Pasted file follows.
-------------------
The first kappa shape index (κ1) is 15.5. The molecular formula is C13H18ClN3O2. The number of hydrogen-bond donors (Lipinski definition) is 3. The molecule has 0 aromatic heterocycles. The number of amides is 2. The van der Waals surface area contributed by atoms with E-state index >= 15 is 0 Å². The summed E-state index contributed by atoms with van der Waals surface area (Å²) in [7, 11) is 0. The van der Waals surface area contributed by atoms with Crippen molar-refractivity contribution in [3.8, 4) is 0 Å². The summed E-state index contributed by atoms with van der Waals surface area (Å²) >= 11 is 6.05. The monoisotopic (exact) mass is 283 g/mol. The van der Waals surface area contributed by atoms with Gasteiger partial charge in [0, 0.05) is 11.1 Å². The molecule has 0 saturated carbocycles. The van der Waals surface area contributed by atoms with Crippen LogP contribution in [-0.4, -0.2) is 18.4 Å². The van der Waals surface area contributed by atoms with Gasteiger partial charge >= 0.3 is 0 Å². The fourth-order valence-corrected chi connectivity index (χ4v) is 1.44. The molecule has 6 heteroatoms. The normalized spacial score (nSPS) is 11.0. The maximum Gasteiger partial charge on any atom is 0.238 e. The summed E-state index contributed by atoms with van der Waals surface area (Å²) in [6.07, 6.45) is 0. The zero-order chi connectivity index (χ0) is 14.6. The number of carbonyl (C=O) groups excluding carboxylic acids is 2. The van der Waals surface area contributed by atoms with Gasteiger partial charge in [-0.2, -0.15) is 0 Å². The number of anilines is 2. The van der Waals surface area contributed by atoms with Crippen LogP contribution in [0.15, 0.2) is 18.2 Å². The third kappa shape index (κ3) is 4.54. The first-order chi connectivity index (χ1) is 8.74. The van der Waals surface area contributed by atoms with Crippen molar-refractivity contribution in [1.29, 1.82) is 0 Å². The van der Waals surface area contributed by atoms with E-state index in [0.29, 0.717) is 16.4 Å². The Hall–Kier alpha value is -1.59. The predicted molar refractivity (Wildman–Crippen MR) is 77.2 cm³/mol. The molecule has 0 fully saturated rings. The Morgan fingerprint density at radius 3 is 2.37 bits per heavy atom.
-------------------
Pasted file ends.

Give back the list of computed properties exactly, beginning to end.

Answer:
The first kappa shape index (κ1) is 15.5. The molecular formula is C13H18ClN3O2. The number of hydrogen-bond donors (Lipinski definition) is 3. The molecule has 0 aromatic heterocycles. The number of amides is 2. The van der Waals surface area contributed by atoms with E-state index >= 15 is 0 Å². The summed E-state index contributed by atoms with van der Waals surface area (Å²) in [7, 11) is 0. The van der Waals surface area contributed by atoms with Crippen molar-refractivity contribution in [3.8, 4) is 0 Å². The summed E-state index contributed by atoms with van der Waals surface area (Å²) >= 11 is 6.05. The monoisotopic (exact) mass is 283 g/mol. The van der Waals surface area contributed by atoms with Gasteiger partial charge in [0, 0.05) is 11.1 Å². The molecule has 0 saturated carbocycles. The van der Waals surface area contributed by atoms with Crippen LogP contribution in [-0.4, -0.2) is 18.4 Å². The van der Waals surface area contributed by atoms with Gasteiger partial charge >= 0.3 is 0 Å². The fourth-order valence-corrected chi connectivity index (χ4v) is 1.44. The molecule has 6 heteroatoms. The normalized spacial score (nSPS) is 11.0. The maximum Gasteiger partial charge on any atom is 0.238 e. The summed E-state index contributed by atoms with van der Waals surface area (Å²) in [6.07, 6.45) is 0. The zero-order chi connectivity index (χ0) is 14.6. The number of carbonyl (C=O) groups excluding carboxylic acids is 2. The van der Waals surface area contributed by atoms with Gasteiger partial charge in [-0.2, -0.15) is 0 Å². The number of anilines is 2. The van der Waals surface area contributed by atoms with Crippen LogP contribution in [0.15, 0.2) is 18.2 Å². The third kappa shape index (κ3) is 4.54. The first-order chi connectivity index (χ1) is 8.74. The van der Waals surface area contributed by atoms with Crippen molar-refractivity contribution in [1.29, 1.82) is 0 Å². The van der Waals surface area contributed by atoms with E-state index in [0.29, 0.717) is 16.4 Å². The Hall–Kier alpha value is -1.59. The predicted molar refractivity (Wildman–Crippen MR) is 77.2 cm³/mol. The molecule has 0 fully saturated rings. The Morgan fingerprint density at radius 3 is 2.37 bits per heavy atom.